Like many book-to-screen adaptations, Fox's The Passage will be making some changes to its source material. Fans of Justin Cronin's book series may be wondering what alterations are in store for the adaptation. Explaining how the television series will modify the story, The Passage's Mark-Paul Gosselaar had this to say:
Specifically with The Passage, when you read the books, they're epic. They're enormous. So, where do you start? How do you tell the story of what is happening in just those books, in the future? How did that begin? Trying to tell that story in 90 minutes for a film is nearly impossible. That works better as a TV series. We have taken the first quarter of the first book and we've made 10 episodes out of that. Liz Heldens has taken information that was backstory in book three, and for some of the characters in book two, and brought it into the story that we're telling in the first season.
Given the wealth of pages to draw from, it seems as though The Passage will take its time unraveling the trilogy's first installment. This should be a good move that will keep the TV show from running out of its source material too quickly.
The pace at which it unfolds the books' story is not the only change The Passage has made. How much you will see Mark-Paul Gosselaar's character, Brad Wolgast, is another. Gosselaar explained how The Passage will deal with his character's arc, saying:
I immediately called Sharon Klein at 20th. I said, 'Have you read the books? I'm reading book two, and I don't see him in there.' She said, 'We're going to change that.' I said, 'You can't change it. That's the beauty of the story.' They jump to the future and other characters that are involved. She said, 'Listen, we're not getting rid of you.' I said, 'Okay, I'd like to know how you're going to keep him around.' So, Liz told me what they plan to do, and it makes sense. The book goes from present day to 150 years in the future. What happens between those 150 years? There's a lot of story that we can make up and insert, and still move forward with the story. I know that Liz had talked about Season 2 possibly being the next part of the book, where it will travel forward into the future.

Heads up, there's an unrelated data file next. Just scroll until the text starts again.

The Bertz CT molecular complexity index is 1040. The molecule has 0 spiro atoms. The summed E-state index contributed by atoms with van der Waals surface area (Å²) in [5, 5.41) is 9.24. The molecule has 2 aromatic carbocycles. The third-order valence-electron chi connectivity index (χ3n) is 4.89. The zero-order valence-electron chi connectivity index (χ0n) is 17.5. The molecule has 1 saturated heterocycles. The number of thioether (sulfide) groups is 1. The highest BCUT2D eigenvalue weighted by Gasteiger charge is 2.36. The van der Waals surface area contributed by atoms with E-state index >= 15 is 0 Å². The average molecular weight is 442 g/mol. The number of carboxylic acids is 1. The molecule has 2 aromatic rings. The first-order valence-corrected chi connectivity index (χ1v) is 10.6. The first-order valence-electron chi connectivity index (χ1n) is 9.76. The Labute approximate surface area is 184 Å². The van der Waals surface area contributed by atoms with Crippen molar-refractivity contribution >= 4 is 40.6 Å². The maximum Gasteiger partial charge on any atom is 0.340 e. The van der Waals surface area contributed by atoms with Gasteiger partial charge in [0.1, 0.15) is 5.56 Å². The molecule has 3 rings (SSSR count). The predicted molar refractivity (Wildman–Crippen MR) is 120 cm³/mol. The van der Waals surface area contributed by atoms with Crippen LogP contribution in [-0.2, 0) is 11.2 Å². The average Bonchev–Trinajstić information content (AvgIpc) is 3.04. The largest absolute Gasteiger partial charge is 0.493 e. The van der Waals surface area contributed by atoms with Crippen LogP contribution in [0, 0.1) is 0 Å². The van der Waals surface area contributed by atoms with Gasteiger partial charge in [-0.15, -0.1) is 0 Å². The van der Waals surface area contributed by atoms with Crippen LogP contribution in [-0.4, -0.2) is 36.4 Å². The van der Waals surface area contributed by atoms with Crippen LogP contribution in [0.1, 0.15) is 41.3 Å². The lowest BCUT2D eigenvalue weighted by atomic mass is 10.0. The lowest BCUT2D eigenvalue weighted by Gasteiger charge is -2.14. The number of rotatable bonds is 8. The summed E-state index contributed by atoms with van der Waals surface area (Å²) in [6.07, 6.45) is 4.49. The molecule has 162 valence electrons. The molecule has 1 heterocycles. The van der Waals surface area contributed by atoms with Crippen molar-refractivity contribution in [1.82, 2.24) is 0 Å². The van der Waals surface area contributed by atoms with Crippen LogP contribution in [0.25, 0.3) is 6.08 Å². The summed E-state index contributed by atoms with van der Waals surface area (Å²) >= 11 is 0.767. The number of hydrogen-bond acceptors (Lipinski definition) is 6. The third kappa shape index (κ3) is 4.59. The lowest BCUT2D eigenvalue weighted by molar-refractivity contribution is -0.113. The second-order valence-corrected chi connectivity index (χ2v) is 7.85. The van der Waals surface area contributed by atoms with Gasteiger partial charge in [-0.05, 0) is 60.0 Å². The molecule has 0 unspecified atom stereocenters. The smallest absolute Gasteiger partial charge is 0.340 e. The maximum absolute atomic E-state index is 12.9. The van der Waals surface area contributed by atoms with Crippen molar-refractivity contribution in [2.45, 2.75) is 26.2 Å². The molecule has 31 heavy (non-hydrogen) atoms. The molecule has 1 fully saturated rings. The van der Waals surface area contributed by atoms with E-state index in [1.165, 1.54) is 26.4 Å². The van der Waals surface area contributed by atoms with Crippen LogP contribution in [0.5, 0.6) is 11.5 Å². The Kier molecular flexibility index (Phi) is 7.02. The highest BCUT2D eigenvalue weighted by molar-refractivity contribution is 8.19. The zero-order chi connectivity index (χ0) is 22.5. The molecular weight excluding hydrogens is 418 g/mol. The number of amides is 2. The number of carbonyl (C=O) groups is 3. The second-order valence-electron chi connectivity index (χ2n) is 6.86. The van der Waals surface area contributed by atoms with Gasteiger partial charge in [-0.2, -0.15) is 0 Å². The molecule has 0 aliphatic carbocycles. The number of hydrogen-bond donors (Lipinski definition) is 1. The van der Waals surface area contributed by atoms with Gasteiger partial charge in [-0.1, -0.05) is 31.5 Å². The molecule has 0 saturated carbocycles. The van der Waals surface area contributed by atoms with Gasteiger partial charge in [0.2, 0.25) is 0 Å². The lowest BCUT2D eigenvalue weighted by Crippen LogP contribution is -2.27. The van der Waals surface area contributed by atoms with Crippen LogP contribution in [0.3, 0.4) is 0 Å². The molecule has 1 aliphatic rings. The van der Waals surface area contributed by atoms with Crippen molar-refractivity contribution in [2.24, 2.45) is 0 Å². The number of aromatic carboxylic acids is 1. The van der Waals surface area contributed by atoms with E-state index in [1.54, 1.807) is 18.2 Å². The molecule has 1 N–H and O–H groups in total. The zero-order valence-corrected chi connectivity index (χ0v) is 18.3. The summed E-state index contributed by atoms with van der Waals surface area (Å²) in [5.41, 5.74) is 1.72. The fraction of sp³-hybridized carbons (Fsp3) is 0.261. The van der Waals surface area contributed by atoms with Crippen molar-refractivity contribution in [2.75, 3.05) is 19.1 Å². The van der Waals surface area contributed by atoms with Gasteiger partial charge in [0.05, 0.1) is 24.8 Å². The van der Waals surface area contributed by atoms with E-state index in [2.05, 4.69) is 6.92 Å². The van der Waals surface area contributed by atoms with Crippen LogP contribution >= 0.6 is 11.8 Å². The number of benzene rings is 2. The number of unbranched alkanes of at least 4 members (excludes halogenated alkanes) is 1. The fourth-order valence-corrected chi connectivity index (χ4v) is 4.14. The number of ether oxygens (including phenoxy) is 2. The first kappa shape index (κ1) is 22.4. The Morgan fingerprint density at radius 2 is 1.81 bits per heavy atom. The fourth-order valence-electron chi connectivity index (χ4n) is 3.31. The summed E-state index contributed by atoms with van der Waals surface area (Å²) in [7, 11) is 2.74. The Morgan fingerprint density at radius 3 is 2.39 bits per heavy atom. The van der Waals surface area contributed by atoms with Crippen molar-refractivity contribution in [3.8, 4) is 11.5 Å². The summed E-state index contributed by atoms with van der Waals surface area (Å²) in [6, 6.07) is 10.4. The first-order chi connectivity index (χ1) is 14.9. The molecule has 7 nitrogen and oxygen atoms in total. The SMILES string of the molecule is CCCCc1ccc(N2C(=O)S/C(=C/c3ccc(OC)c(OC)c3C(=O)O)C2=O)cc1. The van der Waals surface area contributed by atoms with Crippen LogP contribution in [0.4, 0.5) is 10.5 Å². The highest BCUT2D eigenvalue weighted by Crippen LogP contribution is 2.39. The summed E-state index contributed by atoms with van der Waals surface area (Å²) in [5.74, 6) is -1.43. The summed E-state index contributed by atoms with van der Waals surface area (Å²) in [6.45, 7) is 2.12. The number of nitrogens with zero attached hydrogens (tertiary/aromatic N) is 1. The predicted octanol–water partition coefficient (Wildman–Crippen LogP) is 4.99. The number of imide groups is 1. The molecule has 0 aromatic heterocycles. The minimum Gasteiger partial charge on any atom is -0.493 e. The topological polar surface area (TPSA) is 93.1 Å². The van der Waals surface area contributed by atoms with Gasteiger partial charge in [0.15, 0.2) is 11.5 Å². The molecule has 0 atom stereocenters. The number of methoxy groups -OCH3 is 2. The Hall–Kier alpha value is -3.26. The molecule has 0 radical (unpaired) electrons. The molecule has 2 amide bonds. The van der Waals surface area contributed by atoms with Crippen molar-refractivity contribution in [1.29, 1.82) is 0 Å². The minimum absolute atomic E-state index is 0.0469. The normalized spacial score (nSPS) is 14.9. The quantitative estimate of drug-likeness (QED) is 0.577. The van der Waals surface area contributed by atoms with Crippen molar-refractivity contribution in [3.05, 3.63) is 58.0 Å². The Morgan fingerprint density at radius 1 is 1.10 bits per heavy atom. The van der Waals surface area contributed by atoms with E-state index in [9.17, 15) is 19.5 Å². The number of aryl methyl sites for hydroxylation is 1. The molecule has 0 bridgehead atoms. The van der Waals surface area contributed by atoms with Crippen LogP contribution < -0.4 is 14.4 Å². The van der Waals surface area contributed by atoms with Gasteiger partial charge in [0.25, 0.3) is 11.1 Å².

It is a change from the books that fans of the Saved by the Bell star are likely to welcome. It sounds as though The Passage will flesh out the story explicitly missing from the novels. Mark-Paul Gosselaar did not reveal how the show intends to keep his character around.
Based on what fans of the novels can take from what Mark-Paul Gosselaar has revealed so far, they do know a lot. For one, that Season 1 will adapt the first book's opening quarter, with some of the later novels' relevant information sewn in.
If that pacing were to hold, The Passage could spend three more seasons on the first book alone. Meaning the entire show could theoretically unfold over twelve seasons. It is an ambitious notion that speaks to the need for a lot of long-term planning.
The minds behind The Passage still have time to sort out all the details. The popular book series has seen its share of changes from how it was originally supposed to be adapted. As you may have guessed from Mark-Paul Gosselaar's first quote or known beforehand, The Passage was initially set to be brought to the screen in film form.
As a character-based story, The Passage should benefit from the finessed effect of being told on television. There is a lot of rich story that a movie would have had to skip through. A TV show will not have to make those sacrifices for time.
Fans will have to tune in to see what other book-to-TV changes get made and how they are handled as the series continues. The Passage airs right after The Resident at 9 p.m. ET on Fox. They are among a strong slate of new content awaiting viewers throughout the midseason year.